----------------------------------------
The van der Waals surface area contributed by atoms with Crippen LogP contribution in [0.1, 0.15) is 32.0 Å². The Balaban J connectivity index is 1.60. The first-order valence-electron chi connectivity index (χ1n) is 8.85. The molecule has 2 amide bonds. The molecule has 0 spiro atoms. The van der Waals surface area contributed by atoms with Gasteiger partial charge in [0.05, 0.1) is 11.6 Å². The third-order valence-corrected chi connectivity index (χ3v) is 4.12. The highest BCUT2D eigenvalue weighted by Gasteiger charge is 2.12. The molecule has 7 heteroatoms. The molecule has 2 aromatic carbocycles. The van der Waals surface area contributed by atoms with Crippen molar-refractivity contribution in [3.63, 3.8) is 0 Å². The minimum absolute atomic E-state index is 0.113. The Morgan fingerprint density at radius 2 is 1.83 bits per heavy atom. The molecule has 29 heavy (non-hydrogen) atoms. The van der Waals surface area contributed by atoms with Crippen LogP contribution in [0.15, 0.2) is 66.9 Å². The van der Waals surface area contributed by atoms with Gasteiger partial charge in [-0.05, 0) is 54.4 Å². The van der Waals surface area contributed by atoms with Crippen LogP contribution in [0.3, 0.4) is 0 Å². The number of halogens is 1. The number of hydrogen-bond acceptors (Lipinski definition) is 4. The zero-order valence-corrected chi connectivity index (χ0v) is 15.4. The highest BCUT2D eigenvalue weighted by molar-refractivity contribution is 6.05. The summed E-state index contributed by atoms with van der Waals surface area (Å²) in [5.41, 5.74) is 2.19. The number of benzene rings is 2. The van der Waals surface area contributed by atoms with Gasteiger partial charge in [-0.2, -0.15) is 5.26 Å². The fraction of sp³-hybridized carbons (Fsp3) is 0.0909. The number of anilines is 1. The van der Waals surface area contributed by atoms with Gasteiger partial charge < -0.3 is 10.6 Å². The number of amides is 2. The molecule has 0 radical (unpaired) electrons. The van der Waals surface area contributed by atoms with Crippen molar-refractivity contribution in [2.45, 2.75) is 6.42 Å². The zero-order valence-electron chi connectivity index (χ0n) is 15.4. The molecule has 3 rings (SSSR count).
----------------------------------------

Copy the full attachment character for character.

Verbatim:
The van der Waals surface area contributed by atoms with Crippen LogP contribution in [0.1, 0.15) is 32.0 Å². The Balaban J connectivity index is 1.60. The first-order valence-electron chi connectivity index (χ1n) is 8.85. The molecule has 2 amide bonds. The molecule has 0 spiro atoms. The van der Waals surface area contributed by atoms with Gasteiger partial charge in [0.05, 0.1) is 11.6 Å². The third-order valence-corrected chi connectivity index (χ3v) is 4.12. The highest BCUT2D eigenvalue weighted by Gasteiger charge is 2.12. The molecule has 7 heteroatoms. The molecule has 2 aromatic carbocycles. The van der Waals surface area contributed by atoms with Crippen molar-refractivity contribution in [3.63, 3.8) is 0 Å². The minimum absolute atomic E-state index is 0.113. The Morgan fingerprint density at radius 2 is 1.83 bits per heavy atom. The molecule has 29 heavy (non-hydrogen) atoms. The van der Waals surface area contributed by atoms with Crippen LogP contribution in [0.15, 0.2) is 66.9 Å². The van der Waals surface area contributed by atoms with Gasteiger partial charge in [-0.05, 0) is 54.4 Å². The van der Waals surface area contributed by atoms with Crippen LogP contribution in [0.3, 0.4) is 0 Å². The number of halogens is 1. The number of hydrogen-bond acceptors (Lipinski definition) is 4. The zero-order valence-corrected chi connectivity index (χ0v) is 15.4. The highest BCUT2D eigenvalue weighted by molar-refractivity contribution is 6.05. The summed E-state index contributed by atoms with van der Waals surface area (Å²) in [5.41, 5.74) is 2.19. The number of benzene rings is 2. The van der Waals surface area contributed by atoms with Gasteiger partial charge in [-0.2, -0.15) is 5.26 Å². The fraction of sp³-hybridized carbons (Fsp3) is 0.0909. The number of anilines is 1. The van der Waals surface area contributed by atoms with Gasteiger partial charge < -0.3 is 10.6 Å². The number of amides is 2. The molecule has 0 radical (unpaired) electrons. The van der Waals surface area contributed by atoms with Crippen molar-refractivity contribution in [2.45, 2.75) is 6.42 Å². The zero-order valence-electron chi connectivity index (χ0n) is 15.4. The molecule has 3 rings (SSSR count).